But the reason that there's so many folks at GoD is because they know that's the place they can show up and get a game of Apocalypse World, Monsterhearts, FATE, The Latest Hippie Thing; if they wanted traditional roleplaying, they'd get scheduled or generic tickets, and literally walk to any other table at the entirety of the convention...
Seriously, if Games on Demand wasn't mostly indies it would kind of lose its value to me and defeat the original purpose. I mean, I get grumpy when it's all one kind of indie game.
+Robert Bohl I think the conversation is bringing up the question: What is Games on Demand's mission? Is it to provide access to smaller print run games? Is it to provide players the ability to "simply show up and play a game?"

Personally what I loved seeing was 20 menus with a total of 40 games on offer, only one or two overlaps. That had me extremely excited.
To add on to +Andy Kitkowski 's point:  if I want to play DDN next year, I can probably do that with little problems.  But if I want to play DDN and have Mike Mearls run it, then that might be a step too far.  At GoD however, I've seen +Jason Pitre run Spark RPG, I've seen +Jason Morningstar run Fiasco, I've seen +Mark Diaz Truman run Our Last Best Hope.  Having games run by their respective developers is not only cool, but it could possibly help people take a chance on a new game (or it would at least make me more inclined to play something I otherwise may not have heard of) and it's something that may not necessarily be unique to GoD, but it's at least makes GoD stand out.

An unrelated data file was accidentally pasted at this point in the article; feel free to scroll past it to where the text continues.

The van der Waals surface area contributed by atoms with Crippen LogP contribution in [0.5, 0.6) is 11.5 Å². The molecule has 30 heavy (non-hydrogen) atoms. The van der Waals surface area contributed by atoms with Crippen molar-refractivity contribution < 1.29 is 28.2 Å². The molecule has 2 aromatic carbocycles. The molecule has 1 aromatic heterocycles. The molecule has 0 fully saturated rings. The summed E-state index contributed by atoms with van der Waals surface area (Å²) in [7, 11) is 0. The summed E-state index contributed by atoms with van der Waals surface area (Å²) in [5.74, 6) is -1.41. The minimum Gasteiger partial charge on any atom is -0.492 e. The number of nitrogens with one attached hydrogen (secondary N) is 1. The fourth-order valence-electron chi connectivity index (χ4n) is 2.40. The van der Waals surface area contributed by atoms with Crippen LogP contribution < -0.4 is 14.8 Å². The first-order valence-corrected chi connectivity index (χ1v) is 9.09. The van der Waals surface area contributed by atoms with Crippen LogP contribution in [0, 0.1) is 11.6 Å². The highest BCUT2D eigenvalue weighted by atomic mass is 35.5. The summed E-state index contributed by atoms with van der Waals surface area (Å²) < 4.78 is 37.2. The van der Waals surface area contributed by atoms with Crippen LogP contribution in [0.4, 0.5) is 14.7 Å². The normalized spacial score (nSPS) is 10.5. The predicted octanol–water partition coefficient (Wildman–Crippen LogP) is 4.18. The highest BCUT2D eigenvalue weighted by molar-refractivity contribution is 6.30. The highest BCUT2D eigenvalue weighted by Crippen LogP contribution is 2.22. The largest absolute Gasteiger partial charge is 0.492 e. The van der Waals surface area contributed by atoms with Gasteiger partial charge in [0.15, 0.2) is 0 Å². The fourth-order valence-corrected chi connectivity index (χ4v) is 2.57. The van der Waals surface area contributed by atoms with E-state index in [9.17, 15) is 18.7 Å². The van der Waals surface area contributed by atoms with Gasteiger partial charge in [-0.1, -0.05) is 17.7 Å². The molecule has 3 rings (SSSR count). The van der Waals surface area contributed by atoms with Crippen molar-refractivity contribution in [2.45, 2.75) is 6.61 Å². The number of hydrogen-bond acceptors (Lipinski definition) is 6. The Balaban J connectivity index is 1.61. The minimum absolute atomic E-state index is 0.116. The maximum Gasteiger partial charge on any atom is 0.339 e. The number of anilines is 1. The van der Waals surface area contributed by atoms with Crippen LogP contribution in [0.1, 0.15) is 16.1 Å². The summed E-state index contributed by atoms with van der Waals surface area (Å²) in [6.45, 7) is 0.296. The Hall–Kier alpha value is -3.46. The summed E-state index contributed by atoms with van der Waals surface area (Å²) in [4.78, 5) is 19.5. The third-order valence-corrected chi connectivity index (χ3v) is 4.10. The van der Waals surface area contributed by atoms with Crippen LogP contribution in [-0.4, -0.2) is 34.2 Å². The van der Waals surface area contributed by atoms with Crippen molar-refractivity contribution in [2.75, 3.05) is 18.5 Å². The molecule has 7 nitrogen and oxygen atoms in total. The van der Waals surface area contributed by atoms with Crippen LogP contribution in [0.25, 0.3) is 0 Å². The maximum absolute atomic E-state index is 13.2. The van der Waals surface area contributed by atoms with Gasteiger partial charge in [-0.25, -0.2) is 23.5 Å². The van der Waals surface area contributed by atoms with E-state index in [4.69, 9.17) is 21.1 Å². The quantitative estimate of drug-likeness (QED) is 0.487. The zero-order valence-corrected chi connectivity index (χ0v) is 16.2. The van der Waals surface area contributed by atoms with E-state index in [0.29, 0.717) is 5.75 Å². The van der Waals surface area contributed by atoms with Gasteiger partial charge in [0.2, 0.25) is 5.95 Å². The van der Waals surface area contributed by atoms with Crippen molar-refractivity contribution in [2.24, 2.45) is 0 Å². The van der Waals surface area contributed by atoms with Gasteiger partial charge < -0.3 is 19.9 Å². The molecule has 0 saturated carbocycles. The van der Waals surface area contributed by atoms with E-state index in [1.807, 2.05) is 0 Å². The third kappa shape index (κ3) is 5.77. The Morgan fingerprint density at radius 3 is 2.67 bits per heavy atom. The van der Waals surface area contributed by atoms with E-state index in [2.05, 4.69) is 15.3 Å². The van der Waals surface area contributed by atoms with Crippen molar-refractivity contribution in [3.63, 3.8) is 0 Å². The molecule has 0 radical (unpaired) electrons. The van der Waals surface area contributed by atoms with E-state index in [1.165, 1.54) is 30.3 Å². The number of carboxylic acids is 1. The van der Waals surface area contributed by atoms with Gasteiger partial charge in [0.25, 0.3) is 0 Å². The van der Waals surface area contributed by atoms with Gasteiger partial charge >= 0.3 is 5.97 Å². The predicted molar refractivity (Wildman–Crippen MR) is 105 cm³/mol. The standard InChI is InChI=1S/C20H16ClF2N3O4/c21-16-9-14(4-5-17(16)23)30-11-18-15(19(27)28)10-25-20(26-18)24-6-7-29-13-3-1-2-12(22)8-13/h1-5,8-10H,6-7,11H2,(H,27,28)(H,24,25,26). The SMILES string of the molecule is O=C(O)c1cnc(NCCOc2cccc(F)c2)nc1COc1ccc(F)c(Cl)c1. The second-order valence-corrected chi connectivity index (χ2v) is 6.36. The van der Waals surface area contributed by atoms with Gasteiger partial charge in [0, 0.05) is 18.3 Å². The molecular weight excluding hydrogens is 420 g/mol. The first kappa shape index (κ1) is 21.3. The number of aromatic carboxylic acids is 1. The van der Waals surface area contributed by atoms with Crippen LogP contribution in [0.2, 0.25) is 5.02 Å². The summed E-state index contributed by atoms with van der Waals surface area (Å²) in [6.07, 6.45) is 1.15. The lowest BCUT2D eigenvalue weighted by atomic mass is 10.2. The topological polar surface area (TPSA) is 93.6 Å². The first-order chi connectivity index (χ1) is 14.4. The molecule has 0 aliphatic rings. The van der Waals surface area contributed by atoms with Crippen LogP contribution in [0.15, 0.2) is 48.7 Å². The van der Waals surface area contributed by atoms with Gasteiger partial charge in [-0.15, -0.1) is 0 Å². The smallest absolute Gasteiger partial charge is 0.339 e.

I enjoyed the experience again this year and plan on running some games next year.

Personally I think adding more games, like swords and wizardry and other stuff, could only help GoD.  I say let people run whatever they want to run. I will continue to support GoD. 

Great job all who were involved this year. :)